The second more subtle (and, perhaps more important) reason that fans are turned off by the move to only All Access is the fear that it may spell the beginning of the end for a show that hasn’t even aired yet. CBS is using Star Trek to anchor their streaming service. If you want to watch it, you’ve gotta subscribe, so they are banking on enough people paying to see Trek to help the budding service grow.

But, what about the undoubtedly significant number of fans for whom a streaming service is too much of a barrier? All Access strikes fear into the heart of some for two main reasons. First, Star Trek fans tend to skew older. Many of our beloved elder Trekkies (the ones you’re jealous of for getting to watch TOS during it’s original run) are now supposed to navigate the world of streaming television, where they have to buy a new “set top box” and subscribe to some new fangled technology. If grandma needs a detailed set of instructions to confidently operate the remote control, there’s no way she would understand All Access.

Old (and old-at-heart) people aside, what about people with only a passing interest in Star Trek? The new movies did do good for the franchise by stirring up interest in lots of only semi-interested would-be Trekkies (who then went back and watched the television series’ on Netflix). But, would they pay $6/month for one show that they may or may not care about? Probably not.

Star Trek has been used to bolster a new network before, and we all remember how well that turned out for the ratings.

This is not to say that the move to exclusive online is a bad one. CBS may just be on to something here, and if they have enough confidence in Star Trek to use it to anchor their streaming service, let’s hope they at least put their money where their mouth is and give the show a decent budget (and, more importantly, a great set of writers and show runners).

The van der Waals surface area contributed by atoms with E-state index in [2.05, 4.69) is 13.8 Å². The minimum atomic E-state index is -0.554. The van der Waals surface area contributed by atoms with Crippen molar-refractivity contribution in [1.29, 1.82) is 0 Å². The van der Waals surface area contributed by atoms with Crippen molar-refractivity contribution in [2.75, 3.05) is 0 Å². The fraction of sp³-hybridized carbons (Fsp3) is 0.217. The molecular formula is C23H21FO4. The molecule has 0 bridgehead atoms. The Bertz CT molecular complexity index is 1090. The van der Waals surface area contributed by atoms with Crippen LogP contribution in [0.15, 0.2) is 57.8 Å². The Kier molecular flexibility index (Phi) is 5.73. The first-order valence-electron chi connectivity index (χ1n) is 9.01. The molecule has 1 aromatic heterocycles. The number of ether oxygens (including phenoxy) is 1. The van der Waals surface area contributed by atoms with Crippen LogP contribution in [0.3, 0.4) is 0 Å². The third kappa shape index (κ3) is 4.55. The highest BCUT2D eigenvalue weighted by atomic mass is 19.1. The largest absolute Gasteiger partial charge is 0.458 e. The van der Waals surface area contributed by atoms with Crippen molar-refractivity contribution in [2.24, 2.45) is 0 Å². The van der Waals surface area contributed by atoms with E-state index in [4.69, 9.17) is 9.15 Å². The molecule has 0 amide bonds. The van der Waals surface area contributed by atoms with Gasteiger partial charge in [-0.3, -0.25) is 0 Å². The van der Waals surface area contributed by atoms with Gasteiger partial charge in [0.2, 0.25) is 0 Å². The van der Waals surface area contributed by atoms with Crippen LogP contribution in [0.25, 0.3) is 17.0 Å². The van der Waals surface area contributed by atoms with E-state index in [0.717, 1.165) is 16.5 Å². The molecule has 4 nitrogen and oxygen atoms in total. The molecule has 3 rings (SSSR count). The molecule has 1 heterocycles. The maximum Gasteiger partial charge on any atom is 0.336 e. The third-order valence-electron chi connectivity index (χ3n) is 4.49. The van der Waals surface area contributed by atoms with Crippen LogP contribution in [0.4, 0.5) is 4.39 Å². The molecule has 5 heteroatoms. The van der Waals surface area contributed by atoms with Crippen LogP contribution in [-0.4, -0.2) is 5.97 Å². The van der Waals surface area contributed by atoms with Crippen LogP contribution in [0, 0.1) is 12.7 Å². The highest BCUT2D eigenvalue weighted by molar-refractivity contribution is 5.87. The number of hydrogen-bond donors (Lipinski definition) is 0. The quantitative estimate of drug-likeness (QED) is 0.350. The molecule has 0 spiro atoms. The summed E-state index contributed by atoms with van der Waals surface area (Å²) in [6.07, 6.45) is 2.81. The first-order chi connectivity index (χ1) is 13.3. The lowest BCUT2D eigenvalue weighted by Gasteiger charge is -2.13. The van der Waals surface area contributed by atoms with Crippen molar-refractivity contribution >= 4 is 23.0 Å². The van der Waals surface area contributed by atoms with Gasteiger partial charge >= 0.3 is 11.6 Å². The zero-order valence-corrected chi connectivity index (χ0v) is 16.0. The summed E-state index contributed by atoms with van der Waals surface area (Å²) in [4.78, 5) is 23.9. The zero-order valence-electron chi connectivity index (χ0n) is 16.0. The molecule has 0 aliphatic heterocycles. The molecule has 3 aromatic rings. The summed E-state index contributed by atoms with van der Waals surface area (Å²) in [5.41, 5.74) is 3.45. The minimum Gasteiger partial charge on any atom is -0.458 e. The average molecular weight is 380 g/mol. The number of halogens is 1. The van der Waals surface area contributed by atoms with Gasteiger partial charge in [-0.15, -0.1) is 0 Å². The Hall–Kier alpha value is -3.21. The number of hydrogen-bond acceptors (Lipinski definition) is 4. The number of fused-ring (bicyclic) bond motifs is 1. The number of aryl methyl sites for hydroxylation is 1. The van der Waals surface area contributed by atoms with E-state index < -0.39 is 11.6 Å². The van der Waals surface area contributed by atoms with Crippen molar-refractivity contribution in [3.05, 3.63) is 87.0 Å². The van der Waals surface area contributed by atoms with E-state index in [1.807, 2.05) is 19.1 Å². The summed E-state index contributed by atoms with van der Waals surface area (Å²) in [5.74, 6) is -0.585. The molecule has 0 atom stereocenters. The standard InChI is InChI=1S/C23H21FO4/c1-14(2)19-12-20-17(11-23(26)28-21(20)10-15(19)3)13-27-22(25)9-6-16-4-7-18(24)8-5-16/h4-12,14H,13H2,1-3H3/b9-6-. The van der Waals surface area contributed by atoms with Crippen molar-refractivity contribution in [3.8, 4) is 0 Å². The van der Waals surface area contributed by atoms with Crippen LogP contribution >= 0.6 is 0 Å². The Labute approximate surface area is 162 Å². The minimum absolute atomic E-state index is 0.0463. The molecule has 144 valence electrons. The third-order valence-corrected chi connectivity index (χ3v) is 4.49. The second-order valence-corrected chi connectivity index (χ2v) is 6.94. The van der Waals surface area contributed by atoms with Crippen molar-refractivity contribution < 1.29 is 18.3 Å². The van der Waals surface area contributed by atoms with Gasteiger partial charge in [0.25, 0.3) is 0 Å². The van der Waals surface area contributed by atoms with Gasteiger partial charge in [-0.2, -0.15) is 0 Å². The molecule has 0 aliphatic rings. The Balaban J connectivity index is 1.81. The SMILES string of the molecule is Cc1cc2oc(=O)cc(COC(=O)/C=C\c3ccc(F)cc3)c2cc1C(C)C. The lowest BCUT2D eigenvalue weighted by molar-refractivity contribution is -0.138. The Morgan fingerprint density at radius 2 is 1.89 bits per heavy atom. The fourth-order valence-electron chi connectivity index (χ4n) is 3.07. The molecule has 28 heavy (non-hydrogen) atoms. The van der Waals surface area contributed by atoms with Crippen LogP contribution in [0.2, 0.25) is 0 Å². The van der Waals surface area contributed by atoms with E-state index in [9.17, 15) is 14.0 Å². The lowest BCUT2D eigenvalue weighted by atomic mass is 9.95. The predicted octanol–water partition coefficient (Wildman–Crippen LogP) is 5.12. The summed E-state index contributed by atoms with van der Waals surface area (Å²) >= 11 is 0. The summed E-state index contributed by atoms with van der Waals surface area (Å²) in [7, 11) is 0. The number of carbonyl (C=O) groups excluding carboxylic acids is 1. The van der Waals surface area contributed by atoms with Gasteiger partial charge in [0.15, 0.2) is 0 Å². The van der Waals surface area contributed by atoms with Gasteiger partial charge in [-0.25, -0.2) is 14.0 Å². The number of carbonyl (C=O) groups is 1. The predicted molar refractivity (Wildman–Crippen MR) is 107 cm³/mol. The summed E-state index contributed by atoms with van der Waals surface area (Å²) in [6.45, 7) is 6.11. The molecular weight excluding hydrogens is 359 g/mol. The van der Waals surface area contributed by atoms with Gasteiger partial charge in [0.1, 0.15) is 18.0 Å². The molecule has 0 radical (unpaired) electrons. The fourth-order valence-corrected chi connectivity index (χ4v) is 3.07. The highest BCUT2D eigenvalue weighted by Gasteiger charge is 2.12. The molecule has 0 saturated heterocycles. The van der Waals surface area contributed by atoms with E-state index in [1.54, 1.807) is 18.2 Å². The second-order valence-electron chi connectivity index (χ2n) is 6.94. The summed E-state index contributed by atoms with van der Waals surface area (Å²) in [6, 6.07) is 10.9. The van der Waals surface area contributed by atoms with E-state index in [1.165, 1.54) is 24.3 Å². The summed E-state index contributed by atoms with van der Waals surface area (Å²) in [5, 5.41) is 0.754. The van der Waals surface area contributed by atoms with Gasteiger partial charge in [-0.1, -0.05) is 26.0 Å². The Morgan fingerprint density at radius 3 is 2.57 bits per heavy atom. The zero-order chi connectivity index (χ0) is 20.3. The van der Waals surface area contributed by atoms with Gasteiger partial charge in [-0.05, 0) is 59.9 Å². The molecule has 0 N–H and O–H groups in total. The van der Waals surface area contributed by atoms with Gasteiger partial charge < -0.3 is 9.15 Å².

CBS: Sort of reaching toward the future
CBS’s decision to put Star Trek on All Access is one of several signs that many studios and networks are ultimately going to launch their own services, using their shows and movies to help ensure their success.

CBS President and CEO Les Moonves, during a conference call on Tuesday, said that CBS would still “remain a good partner for Netflix and Hulu”, but said that,

“Star Trek is a family jewel; it’s an important piece of business for us as we go forward…we’re looking to do original content on All Access and build up that platform. Netflix is our friend a competitor. They compete with [CBS Corp.’s] Showtime. All Access will put out original content and knowing the loyalty of Star Trek fans, this will boost it. … There’s about a billion channels out there and because of Star Trek, people will know what All Access is about.”

Moonves’ proclamations of partnership aside, we think the long term play by CBS is to build up All Access with original shows like the new Star Trek, and then pull most, if not all, of their current and catalog content off of competing streaming services and place it on their own service exclusively. It’s likely that CBS is going to do just that with their large Star Trek catalog.